Moreover, the fact that the phenomenon of praying on the street was born and largely remains in Muslim countries, it means that it is not just the West’s problem, but of Islam. Let me explain: many justify this objectionable behaviour (the occupation of a public place by a certain group) with the fact that there is no space for this group. This tends to insinuate that the group (in this case Muslims) are mistreated or discriminated against. Not so, because in Muslim countries the situation is exactly the same, and even more widespread. The explanation is that the “system of Muslim prayer” has not been redesigned for the modern city. If you were to apply this system to Christians, for example, the roads would be completely blocked. If all Christians were required to meet Sunday at noon, be sure that no church could contain them. This was formerly a problem, and still is for the Coptic Church. There is only one church for the celebration of Mass on Sundays, at which gathers the whole community.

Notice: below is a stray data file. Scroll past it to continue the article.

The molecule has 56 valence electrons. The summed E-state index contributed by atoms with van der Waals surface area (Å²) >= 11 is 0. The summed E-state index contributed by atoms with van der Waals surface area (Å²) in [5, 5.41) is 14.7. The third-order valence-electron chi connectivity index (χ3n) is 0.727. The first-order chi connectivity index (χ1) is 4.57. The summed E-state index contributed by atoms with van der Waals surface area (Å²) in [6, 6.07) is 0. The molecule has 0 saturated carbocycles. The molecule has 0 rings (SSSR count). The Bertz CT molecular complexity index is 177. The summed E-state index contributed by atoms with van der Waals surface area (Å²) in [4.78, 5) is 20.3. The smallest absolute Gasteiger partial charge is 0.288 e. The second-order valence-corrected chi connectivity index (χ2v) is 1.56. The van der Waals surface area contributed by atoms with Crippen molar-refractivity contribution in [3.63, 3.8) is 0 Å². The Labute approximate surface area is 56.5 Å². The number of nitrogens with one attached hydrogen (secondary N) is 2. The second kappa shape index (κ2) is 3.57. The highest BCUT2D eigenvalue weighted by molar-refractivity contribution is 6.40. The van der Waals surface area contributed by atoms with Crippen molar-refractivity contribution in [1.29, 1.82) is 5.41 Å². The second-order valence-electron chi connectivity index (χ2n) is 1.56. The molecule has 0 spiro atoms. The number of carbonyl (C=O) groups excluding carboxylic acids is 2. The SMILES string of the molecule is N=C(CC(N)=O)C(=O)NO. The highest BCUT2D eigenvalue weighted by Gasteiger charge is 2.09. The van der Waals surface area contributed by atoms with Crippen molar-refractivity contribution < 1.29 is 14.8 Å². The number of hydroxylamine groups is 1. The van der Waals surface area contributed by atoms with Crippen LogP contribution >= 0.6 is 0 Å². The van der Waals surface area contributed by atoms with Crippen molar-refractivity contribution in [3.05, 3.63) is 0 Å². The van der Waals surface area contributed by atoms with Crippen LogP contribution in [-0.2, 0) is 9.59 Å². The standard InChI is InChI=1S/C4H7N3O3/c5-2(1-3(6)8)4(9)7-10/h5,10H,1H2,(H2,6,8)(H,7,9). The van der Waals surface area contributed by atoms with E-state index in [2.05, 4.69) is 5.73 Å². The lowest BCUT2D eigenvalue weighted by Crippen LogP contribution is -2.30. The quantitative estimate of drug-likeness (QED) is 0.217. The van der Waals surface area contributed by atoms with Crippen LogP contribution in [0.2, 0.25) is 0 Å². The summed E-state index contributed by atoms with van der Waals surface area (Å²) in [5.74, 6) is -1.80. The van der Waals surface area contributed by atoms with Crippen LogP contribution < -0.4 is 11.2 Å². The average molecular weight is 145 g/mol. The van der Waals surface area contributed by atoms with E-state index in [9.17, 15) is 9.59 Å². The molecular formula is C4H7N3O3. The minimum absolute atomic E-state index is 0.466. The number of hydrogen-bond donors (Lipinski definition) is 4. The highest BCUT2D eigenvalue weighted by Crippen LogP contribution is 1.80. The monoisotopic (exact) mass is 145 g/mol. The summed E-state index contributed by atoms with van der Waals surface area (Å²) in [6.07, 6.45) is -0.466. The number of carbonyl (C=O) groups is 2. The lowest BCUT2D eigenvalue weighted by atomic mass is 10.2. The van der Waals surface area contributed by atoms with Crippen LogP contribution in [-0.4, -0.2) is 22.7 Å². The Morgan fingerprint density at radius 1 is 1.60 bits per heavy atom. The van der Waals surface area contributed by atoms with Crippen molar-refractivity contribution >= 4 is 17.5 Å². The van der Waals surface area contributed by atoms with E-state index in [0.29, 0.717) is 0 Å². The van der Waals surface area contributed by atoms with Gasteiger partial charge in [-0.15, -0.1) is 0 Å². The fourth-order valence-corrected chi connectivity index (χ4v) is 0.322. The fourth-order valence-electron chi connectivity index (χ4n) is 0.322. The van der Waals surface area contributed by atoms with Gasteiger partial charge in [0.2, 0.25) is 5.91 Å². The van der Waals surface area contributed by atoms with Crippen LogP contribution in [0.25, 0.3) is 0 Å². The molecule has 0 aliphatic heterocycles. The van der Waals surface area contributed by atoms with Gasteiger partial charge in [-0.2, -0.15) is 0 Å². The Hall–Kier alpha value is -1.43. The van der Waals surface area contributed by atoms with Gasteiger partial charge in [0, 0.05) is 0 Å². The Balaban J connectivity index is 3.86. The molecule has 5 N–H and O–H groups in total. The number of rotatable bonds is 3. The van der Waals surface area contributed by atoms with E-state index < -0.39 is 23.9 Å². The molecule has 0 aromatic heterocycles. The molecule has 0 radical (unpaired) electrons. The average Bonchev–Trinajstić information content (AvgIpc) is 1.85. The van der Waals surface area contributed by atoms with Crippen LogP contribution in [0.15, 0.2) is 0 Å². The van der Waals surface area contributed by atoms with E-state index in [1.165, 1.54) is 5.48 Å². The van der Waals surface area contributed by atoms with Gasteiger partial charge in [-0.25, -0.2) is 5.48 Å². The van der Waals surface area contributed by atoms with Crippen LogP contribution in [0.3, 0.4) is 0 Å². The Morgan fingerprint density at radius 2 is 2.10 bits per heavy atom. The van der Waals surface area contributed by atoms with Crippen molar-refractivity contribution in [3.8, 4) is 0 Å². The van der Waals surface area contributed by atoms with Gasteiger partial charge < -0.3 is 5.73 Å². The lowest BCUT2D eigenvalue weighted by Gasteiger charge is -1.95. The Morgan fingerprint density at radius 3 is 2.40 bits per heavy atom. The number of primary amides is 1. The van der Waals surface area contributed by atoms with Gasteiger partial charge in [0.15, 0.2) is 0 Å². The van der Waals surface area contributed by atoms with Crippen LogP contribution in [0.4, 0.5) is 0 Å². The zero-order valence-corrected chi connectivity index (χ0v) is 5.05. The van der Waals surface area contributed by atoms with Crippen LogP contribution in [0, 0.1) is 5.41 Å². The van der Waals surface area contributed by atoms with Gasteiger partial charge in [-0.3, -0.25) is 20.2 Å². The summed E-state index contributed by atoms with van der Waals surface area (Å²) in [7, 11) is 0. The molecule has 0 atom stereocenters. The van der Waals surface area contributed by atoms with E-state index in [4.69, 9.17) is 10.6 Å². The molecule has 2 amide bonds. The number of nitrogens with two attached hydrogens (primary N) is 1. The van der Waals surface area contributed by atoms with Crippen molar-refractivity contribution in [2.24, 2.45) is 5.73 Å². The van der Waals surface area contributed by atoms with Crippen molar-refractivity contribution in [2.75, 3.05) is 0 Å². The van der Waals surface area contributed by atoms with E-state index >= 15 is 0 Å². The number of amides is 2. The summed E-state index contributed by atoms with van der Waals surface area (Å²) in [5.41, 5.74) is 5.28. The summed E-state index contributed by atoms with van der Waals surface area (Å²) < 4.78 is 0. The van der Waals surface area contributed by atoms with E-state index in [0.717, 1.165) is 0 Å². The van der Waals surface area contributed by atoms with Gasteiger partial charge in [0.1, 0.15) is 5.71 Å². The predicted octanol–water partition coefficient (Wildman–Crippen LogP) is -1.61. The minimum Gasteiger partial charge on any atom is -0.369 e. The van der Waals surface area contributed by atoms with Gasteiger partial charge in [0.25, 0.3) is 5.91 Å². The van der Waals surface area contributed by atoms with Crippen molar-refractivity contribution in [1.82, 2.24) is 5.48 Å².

Hence the need to construct two overlapping places of worship (in the Coptic Church) or accept having numerous Masses per church. Moreover, during the Second Vatican Council, the Catholic Church authorized the anticipation of Sunday Mass to Saturday evening, contrary to the whole Tradition, to allow as many faithful as possible to participate in the Eucharist. It is an internal matter for the community, which, if alive, must find ways to adapt to the world, and not ask the world to adapt to it!
Finally, in the dozens of videos that show Muslims at prayer in the street, which can be seen on Youtube, for example, I have never seen women in prayer. One of two things: either it is because it is not convenient, and then it is equally improper for a man; or, because Friday prayers in the mosque is not an obligation, and if so, then this applies to everyone. Unless it is because the public prayer is “a matter for men,” probably because, in this case, it takes on a “political” aspect.
Provision of empty churches for Friday prayer